To discuss any questions you have regarding your estate plan or for a complimentary estate plan review, please contact:

Morris Saunders at: or (312) 368-0100.


Selling Your Business?

John Smith owned a small manufacturing business.  One day he received a call from one of his competitors who said he was interested in buying John’s business.  John was now 75 and this seemed like the perfect opportunity for him to retire and have that “nest egg” for him live comfortably in retirement.

John met with the buyer and they discussed, in general, John’s business.  After the meeting, the buyer presented a letter of intent to John, which proposed a purchase price of $10,000,000, subject to the buyer’s due diligence investigation of John’s business.  John felt pleased with the letter of intent and signed and returned it to the buyer.

During a long and protracted (and quite thorough) due diligence, the buyer and his accountants and lawyers examined the business and its books and records.  Based upon their examination, they advised the buyer of various legal and financial risks that John’s business was exposed to and which could become issues that the buyer would have to face.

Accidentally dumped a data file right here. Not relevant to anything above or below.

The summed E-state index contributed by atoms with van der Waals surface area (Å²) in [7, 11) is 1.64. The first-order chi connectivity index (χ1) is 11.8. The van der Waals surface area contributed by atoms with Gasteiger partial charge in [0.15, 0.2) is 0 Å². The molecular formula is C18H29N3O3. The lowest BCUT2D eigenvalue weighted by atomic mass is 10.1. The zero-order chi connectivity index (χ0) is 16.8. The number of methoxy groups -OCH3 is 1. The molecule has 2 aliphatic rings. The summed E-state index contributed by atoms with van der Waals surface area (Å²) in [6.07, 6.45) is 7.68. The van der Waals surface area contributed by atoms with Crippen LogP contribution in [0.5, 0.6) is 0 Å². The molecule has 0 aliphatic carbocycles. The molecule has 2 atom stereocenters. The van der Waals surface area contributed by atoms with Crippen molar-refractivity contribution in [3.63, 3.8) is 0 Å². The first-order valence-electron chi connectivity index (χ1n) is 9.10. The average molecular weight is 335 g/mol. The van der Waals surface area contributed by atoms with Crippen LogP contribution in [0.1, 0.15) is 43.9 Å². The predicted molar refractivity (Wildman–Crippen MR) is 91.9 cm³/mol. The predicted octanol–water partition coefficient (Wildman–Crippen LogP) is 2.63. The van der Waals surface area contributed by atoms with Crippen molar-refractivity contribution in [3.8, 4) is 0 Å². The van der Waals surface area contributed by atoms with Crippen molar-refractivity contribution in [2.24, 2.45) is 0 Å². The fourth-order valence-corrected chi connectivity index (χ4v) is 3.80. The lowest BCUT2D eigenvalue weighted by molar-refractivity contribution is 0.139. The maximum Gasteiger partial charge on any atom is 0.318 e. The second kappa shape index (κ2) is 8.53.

John could not produce all of his current contracts with his customers.  The contracts which he had contained provisions which could cause the contracts to be terminated upon a sale of the business or a transfer of the ownership of the business.  Their key employees had no employment agreements and could compete with the business once they terminated employment.  The leases for the business’s facilities could not be assigned.